My meeting with Paul Kean was brief, and it is largely covered in the above quote from my diary of the time. I sort of wish I’d recorded the chat – I went on to have a couple more conversations with other similar folks about similar things – but it is still fairly fresh in my mind four years on. I loved Paul’s infectious, childlike enthusiasm – especially for things that happened thirty years ago.
I’d thought that a lot of the people involved in all that stuff would be sick to the back teeth of talking about it, but Paul talked about rigging up the makeshift recording studio in his parents’ home – by sticking the tape recorder in the next room, a bathroom, I think, and running the cables through the doorways – like it was something he’d done the other week.
He was just as enthusiastic about living and working in Christchurch, and about his current project, Minisnap, and a French band he’d had staying recently, while on tour.
In amongst my questions, which were admittedly rather primitive and unprepared, Paul asked me a question:
“Are you writing a book?”
“Oh! Um, no, I’m just kind of… Interested I guess.”
“…It sounds like you’re writing a book!”
Maybe I was – at least in my head. When I spoke to another chap closely tied into Christchurch music from the early days – he recorded The Clean’s Tally Ho!, the second single released by Flying Nun – Arnie van Bussell agreed with Paul, adding a philosophical slant on it, saying that everybody ought to be writing a book, especially nowadays with such easy access to authoring tools.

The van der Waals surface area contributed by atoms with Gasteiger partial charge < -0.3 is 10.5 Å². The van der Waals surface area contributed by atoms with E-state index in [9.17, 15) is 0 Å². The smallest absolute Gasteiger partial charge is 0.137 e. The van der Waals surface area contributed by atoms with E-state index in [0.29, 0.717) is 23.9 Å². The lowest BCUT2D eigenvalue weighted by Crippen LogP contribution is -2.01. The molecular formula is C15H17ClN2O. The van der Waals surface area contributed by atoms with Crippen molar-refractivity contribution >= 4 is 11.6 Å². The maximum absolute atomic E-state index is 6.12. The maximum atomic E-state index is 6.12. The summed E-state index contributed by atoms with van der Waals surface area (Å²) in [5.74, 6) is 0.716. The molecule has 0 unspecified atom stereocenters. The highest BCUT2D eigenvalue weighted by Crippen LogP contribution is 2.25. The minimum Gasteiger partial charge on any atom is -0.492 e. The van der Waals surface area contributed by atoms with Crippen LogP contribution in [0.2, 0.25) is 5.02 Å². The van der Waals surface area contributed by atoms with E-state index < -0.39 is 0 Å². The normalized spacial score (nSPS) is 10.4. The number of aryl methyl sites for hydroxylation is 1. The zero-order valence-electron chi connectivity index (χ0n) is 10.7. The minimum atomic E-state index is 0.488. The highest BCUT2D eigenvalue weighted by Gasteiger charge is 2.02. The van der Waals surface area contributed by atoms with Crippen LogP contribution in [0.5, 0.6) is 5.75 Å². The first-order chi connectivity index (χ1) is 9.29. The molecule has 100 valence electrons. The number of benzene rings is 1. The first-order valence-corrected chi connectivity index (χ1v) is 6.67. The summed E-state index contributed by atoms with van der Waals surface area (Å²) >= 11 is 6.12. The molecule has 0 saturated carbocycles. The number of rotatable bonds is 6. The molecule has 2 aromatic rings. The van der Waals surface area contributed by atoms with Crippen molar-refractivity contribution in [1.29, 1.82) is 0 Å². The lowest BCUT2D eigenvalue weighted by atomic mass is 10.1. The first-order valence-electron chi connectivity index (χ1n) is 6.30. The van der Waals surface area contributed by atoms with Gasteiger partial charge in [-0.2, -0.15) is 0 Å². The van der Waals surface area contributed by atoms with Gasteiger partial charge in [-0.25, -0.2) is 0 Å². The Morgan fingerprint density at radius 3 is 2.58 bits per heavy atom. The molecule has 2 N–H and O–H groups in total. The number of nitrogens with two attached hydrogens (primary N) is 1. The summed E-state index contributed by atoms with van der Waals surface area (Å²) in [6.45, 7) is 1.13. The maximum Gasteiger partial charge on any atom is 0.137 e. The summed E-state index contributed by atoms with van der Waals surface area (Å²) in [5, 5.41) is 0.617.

Maybe so, maybe not.
The point is, this trip, and those meetings, didn’t lead to me writing a book. They’ve led to all sorts of photographs, diaries, blog posts and countless hours of thought and daydream. And maybe that’s better than a book, at least for me personally.
But I was reminded of all this stuff – and about Paul’s query – hearing him in a recent interview. The excellent 95bFM, a student radio station in Auckland, is currently broadcasting a documentary series about Flying Nun EP releases. Each of the 22 hour-long episodes deals with one particular EP, talking to those involved in making it at the time, and playing the tracks from it.
It’s a masterclass in the radio documentary form, at least in terms of source material, and it’s great to hear familiar tracks explained fully, and to discover some that I’ve overlooked.
All the episodes are available online to stream and download here: http://95bfm.com/default,18,bcasts.sm?cast=205161
Paul Kean features on last week’s episode, dealing with sides 1 & 2 of the Dunedin Double EP, featuring The Chills and Sneaky Feelings. The recording of the EP was what Paul and I discussed in the above recollection. On the documentary you’ll hear Paul’s own recollection – he’s the one with the chirpy, kiddish delivery!
There’s even some short video clips of the interviews used on the shows, which makes me wonder if the whole thing was filmed as well as recorded, and might lead to a DVD release or similar. That’d be pretty great. But it already makes for excellent radio.
It’s a great project, and it makes me a little sad that I didn’t do more with the opportunities I had four years ago – maybe I should have written that book? – but I also know that I wasn’t the man for the job.
Luckily though, there are plenty who are.